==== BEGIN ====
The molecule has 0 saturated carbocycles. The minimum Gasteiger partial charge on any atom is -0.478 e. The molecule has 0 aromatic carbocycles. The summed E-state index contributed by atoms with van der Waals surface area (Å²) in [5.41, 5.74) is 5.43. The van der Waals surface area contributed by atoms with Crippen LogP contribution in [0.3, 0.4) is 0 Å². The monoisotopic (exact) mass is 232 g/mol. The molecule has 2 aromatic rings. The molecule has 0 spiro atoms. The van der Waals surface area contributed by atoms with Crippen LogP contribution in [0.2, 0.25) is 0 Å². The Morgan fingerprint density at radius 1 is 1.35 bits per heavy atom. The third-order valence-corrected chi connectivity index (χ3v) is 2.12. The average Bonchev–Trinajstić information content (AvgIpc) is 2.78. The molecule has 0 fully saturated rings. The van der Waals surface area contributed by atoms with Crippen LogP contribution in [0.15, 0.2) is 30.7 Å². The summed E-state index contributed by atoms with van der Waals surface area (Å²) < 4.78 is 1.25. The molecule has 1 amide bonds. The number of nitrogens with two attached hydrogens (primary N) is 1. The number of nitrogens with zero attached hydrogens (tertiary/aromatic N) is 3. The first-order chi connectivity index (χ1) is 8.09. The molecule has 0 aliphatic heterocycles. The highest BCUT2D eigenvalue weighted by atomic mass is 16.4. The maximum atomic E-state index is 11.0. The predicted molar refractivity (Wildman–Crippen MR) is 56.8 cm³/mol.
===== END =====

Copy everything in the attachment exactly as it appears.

The molecule has 0 saturated carbocycles. The minimum Gasteiger partial charge on any atom is -0.478 e. The molecule has 0 aromatic carbocycles. The summed E-state index contributed by atoms with van der Waals surface area (Å²) in [5.41, 5.74) is 5.43. The van der Waals surface area contributed by atoms with Crippen LogP contribution in [0.3, 0.4) is 0 Å². The monoisotopic (exact) mass is 232 g/mol. The molecule has 2 aromatic rings. The molecule has 0 spiro atoms. The van der Waals surface area contributed by atoms with Crippen LogP contribution in [0.2, 0.25) is 0 Å². The Morgan fingerprint density at radius 1 is 1.35 bits per heavy atom. The third-order valence-corrected chi connectivity index (χ3v) is 2.12. The average Bonchev–Trinajstić information content (AvgIpc) is 2.78. The molecule has 0 fully saturated rings. The van der Waals surface area contributed by atoms with Crippen LogP contribution in [0.15, 0.2) is 30.7 Å². The summed E-state index contributed by atoms with van der Waals surface area (Å²) < 4.78 is 1.25. The molecule has 1 amide bonds. The number of nitrogens with two attached hydrogens (primary N) is 1. The number of nitrogens with zero attached hydrogens (tertiary/aromatic N) is 3. The first-order chi connectivity index (χ1) is 8.09. The molecule has 0 aliphatic heterocycles. The highest BCUT2D eigenvalue weighted by atomic mass is 16.4. The maximum atomic E-state index is 11.0. The predicted molar refractivity (Wildman–Crippen MR) is 56.8 cm³/mol.